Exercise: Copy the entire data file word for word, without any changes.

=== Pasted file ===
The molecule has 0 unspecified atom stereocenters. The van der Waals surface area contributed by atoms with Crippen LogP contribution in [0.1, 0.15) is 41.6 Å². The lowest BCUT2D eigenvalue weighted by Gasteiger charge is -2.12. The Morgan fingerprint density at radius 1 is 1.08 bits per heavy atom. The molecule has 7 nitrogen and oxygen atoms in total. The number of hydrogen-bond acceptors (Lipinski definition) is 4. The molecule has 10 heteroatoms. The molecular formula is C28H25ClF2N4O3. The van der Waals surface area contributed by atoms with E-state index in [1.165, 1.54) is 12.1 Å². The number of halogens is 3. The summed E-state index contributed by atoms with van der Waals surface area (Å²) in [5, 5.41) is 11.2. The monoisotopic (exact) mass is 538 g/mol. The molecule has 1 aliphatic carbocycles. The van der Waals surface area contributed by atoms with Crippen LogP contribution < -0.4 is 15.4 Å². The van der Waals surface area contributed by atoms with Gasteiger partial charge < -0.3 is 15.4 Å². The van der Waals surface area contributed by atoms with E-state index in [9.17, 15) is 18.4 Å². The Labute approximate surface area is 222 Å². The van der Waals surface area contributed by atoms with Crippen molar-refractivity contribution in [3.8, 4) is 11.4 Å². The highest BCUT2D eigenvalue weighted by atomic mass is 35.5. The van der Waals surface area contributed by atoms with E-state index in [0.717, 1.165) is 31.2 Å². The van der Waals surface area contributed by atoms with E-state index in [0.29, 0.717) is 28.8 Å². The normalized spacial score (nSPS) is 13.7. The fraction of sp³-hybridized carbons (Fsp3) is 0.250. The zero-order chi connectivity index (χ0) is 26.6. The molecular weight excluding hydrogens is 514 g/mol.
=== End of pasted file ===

The molecule has 0 unspecified atom stereocenters. The van der Waals surface area contributed by atoms with Crippen LogP contribution in [0.1, 0.15) is 41.6 Å². The lowest BCUT2D eigenvalue weighted by Gasteiger charge is -2.12. The Morgan fingerprint density at radius 1 is 1.08 bits per heavy atom. The molecule has 7 nitrogen and oxygen atoms in total. The number of hydrogen-bond acceptors (Lipinski definition) is 4. The molecule has 10 heteroatoms. The molecular formula is C28H25ClF2N4O3. The van der Waals surface area contributed by atoms with E-state index in [1.165, 1.54) is 12.1 Å². The number of halogens is 3. The summed E-state index contributed by atoms with van der Waals surface area (Å²) in [5, 5.41) is 11.2. The monoisotopic (exact) mass is 538 g/mol. The molecule has 1 aliphatic carbocycles. The van der Waals surface area contributed by atoms with Crippen LogP contribution < -0.4 is 15.4 Å². The van der Waals surface area contributed by atoms with Gasteiger partial charge < -0.3 is 15.4 Å². The van der Waals surface area contributed by atoms with E-state index in [9.17, 15) is 18.4 Å². The Labute approximate surface area is 222 Å². The van der Waals surface area contributed by atoms with Crippen molar-refractivity contribution in [3.8, 4) is 11.4 Å². The highest BCUT2D eigenvalue weighted by atomic mass is 35.5. The van der Waals surface area contributed by atoms with E-state index in [0.717, 1.165) is 31.2 Å². The van der Waals surface area contributed by atoms with E-state index in [0.29, 0.717) is 28.8 Å². The normalized spacial score (nSPS) is 13.7. The fraction of sp³-hybridized carbons (Fsp3) is 0.250. The zero-order chi connectivity index (χ0) is 26.6. The molecular weight excluding hydrogens is 514 g/mol.